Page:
The German island of Helgoland, after implementing various sustainable projects, is looking to take a big role in pioneering new innovative solutions in green energy, water desalination and reuse, and in electric shipping to reach its ambition of total decarbonisation. But it needs legislative and regulatory obstacles to be removed.
The island’s small size and remote location – 70 km off the German coast in the North Sea – aren’t a barrier to its ambitions when it comes to adopting green solutions. On the contrary, the island, which already hosts two important research centres, is ready to act as a “laboratory” for innovative technologies that could then be adopted on a wider scale. Unfortunately, national legislation represents the main obstacle to its ambition to become a zero-emission island as it looks to burnish its reputation as a sustainable destination.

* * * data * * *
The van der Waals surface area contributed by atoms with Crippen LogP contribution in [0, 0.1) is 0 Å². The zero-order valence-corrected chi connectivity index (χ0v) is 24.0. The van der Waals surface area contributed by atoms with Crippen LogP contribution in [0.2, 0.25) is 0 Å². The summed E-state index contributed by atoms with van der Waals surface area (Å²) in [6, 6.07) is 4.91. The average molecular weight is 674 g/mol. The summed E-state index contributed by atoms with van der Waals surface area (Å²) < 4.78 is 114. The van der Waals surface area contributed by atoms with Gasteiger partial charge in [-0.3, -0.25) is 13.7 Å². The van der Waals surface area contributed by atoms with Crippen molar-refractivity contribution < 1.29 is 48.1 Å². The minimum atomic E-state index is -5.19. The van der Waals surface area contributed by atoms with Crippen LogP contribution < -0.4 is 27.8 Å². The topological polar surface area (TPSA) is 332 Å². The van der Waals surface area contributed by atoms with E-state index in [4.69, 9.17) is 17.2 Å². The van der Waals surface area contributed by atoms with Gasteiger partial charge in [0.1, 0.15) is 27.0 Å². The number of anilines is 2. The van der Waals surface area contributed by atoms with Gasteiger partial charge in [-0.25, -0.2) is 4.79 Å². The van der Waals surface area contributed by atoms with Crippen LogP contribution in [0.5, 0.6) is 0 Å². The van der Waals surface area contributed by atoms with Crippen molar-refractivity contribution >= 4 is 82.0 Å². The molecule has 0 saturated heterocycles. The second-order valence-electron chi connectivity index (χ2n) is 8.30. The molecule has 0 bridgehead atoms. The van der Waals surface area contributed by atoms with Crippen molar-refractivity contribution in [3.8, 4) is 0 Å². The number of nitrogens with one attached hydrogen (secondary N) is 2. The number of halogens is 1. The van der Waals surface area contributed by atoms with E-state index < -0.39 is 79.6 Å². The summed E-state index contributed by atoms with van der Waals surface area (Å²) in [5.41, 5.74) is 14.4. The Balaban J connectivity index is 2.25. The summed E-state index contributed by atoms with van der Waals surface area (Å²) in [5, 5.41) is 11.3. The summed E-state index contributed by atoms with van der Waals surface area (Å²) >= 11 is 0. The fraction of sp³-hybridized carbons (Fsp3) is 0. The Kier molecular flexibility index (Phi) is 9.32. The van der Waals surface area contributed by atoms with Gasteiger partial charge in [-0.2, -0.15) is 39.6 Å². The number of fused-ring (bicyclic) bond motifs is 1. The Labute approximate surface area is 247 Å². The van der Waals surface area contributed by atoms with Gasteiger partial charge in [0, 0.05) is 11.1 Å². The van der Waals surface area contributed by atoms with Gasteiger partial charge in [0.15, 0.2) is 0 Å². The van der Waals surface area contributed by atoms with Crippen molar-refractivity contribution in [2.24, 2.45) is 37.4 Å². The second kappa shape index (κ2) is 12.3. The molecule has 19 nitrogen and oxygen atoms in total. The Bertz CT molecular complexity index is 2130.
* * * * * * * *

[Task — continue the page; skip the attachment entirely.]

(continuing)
At a two-day event organised in collaboration with the Municipality of Helgoland and the Greening the Islands Observatory, key local stakeholders came together to analyse the island’s situation and come up with sustainable solutions. The Observatory is actively helping a number of islands around the world not only to identify and implement green solutions but also to help develop the right regulatory framework.
“Even if we came far already with our green initiatives, the workshop helped us to share a global vision, exchange on best practices and solutions with the experts from the GTI Team,” said Jörg Singer, Helgoland’s mayor. “I am very glad that we are part of a strong and forward-moving community of Greening Islands.”
The results of the GTI Observatory were presented also during the first Conference of German Islands, where over 100 participants exchanged their initiatives and solutions for Islands (www.greenicon.de).
You can see full information about the meeting here.